Constitutional Theory and Political Science in Michael Greve’s, The Upside-Down Constitution
For the symposium on Michael Greve's The Upside Down Constitution (Harvard University Press 2012).
As a work of constitutional analysis, I don’t know what to make of Michael Greve’s book. It seems to consist of criticisms of Supreme Court opinions and doctrines (championed by both sides in the federalism debates), but is essentially silent on what he thinks the various constitutional provisions relating to federalism mean, which is what constitutional interpretation is all about. It is fairly clear what kind of federalism Greve thinks would be desirable, but it is far from clear whether he thinks that kind of federalism is constitutionally mandated, or whether competing versions of federalism should be treated as unconstitutional.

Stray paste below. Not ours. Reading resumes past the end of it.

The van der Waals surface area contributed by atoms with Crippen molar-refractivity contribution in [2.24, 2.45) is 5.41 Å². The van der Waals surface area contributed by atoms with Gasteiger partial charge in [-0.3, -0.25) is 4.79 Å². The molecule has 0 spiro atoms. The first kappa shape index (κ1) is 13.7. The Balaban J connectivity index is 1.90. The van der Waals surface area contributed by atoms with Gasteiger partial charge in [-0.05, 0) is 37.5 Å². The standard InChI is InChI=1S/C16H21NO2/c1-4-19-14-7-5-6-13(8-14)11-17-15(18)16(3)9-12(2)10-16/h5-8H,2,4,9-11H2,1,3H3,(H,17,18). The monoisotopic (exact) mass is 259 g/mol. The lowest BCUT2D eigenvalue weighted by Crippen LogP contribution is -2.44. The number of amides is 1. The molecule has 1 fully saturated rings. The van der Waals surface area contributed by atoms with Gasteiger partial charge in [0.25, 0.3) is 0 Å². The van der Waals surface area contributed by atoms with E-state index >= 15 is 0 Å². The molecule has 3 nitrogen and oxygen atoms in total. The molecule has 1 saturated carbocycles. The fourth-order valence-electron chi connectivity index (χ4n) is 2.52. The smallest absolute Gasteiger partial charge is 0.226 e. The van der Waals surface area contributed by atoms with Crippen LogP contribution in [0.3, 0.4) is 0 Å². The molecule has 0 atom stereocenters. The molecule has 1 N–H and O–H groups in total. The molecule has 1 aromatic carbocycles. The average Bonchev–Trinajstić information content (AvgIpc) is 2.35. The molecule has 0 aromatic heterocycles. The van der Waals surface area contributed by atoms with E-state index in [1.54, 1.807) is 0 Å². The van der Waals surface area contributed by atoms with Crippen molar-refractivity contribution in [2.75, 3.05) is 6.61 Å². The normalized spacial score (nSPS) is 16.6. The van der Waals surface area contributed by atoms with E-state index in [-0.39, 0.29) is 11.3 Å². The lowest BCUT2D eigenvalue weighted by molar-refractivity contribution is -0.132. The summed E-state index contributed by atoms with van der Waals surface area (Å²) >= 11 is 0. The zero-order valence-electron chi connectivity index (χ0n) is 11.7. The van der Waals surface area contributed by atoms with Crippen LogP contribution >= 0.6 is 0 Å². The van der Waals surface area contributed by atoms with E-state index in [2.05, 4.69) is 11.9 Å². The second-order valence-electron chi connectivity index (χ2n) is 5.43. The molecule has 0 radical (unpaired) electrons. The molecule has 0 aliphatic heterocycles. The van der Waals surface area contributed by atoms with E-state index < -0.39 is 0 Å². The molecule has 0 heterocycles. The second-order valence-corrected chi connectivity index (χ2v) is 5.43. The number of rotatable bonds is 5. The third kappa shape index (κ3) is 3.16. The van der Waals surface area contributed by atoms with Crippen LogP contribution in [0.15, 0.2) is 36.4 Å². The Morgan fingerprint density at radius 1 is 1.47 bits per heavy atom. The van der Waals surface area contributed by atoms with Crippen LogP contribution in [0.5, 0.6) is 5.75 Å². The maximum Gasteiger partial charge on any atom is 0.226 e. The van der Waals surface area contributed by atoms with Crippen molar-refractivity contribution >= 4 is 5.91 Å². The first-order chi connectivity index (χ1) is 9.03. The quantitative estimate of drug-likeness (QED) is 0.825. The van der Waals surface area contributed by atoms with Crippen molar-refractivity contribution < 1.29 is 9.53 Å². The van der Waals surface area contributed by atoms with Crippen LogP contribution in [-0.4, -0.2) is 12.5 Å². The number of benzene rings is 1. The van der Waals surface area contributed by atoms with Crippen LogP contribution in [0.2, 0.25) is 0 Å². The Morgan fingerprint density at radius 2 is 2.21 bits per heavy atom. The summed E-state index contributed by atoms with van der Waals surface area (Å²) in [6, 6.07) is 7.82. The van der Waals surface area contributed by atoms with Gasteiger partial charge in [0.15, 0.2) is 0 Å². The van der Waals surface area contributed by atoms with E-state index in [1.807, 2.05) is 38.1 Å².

Despite the word “Constitution” in its title, Greve’s book is better understood as a work of political science than of constitutional law. Here it succeeds brilliantly. After reading this book, surely no one will use the term “states’ rights” as a shortcut for constitutional federalism. Greve’s favored version of federalism, competitive federalism, is primarily a structural restraint on state governments, rather than an empowerment. And no one will again make the mistake of thinking that national legislation necessarily derogates from the authority of state governments. Just as regulation often benefits some businesses – usually the large and well-connected – at the expense of other businesses, national legislation often enables state governments to engage in taxation and regulation that would be counterproductive in an environment of competitive federalism.